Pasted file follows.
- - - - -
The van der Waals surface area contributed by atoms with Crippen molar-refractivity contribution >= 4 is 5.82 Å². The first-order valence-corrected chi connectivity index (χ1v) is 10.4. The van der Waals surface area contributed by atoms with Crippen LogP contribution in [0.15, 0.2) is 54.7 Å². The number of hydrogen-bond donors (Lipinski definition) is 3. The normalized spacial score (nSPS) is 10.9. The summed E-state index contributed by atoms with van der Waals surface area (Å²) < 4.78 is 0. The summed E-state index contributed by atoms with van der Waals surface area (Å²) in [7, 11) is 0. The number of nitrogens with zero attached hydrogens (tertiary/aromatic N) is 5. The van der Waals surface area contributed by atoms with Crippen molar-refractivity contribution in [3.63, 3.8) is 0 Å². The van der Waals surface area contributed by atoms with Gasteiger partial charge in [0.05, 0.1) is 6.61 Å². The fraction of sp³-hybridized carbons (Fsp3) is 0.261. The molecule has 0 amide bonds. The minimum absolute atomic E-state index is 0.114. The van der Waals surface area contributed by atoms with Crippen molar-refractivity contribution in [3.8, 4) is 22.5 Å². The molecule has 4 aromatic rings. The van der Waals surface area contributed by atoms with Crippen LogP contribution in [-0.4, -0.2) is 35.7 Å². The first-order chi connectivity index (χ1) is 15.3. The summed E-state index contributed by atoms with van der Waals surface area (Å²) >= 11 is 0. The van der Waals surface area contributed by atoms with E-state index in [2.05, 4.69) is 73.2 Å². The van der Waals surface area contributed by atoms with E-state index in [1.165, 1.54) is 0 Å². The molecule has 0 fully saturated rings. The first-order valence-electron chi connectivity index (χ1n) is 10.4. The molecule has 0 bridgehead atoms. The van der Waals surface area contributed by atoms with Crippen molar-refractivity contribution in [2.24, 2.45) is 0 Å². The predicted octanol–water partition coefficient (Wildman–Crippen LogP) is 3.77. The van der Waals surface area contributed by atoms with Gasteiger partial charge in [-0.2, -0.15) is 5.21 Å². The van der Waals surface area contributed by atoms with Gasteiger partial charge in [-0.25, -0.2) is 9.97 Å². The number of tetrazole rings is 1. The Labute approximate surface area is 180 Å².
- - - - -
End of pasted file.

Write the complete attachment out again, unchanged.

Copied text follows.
The van der Waals surface area contributed by atoms with Crippen molar-refractivity contribution >= 4 is 5.82 Å². The first-order valence-corrected chi connectivity index (χ1v) is 10.4. The van der Waals surface area contributed by atoms with Crippen LogP contribution in [0.15, 0.2) is 54.7 Å². The number of hydrogen-bond donors (Lipinski definition) is 3. The normalized spacial score (nSPS) is 10.9. The summed E-state index contributed by atoms with van der Waals surface area (Å²) < 4.78 is 0. The summed E-state index contributed by atoms with van der Waals surface area (Å²) in [7, 11) is 0. The number of nitrogens with zero attached hydrogens (tertiary/aromatic N) is 5. The van der Waals surface area contributed by atoms with Crippen molar-refractivity contribution in [3.63, 3.8) is 0 Å². The van der Waals surface area contributed by atoms with Gasteiger partial charge in [0.05, 0.1) is 6.61 Å². The fraction of sp³-hybridized carbons (Fsp3) is 0.261. The molecule has 0 amide bonds. The minimum absolute atomic E-state index is 0.114. The van der Waals surface area contributed by atoms with Crippen molar-refractivity contribution in [3.8, 4) is 22.5 Å². The molecule has 4 aromatic rings. The van der Waals surface area contributed by atoms with Crippen LogP contribution in [-0.4, -0.2) is 35.7 Å². The first-order chi connectivity index (χ1) is 15.3. The summed E-state index contributed by atoms with van der Waals surface area (Å²) >= 11 is 0. The van der Waals surface area contributed by atoms with E-state index in [2.05, 4.69) is 73.2 Å². The van der Waals surface area contributed by atoms with E-state index in [1.165, 1.54) is 0 Å². The molecule has 0 fully saturated rings. The first-order valence-electron chi connectivity index (χ1n) is 10.4. The molecule has 0 bridgehead atoms. The van der Waals surface area contributed by atoms with Crippen molar-refractivity contribution in [2.24, 2.45) is 0 Å². The predicted octanol–water partition coefficient (Wildman–Crippen LogP) is 3.77. The van der Waals surface area contributed by atoms with Gasteiger partial charge in [-0.2, -0.15) is 5.21 Å². The van der Waals surface area contributed by atoms with Gasteiger partial charge in [-0.25, -0.2) is 9.97 Å². The number of tetrazole rings is 1. The Labute approximate surface area is 180 Å².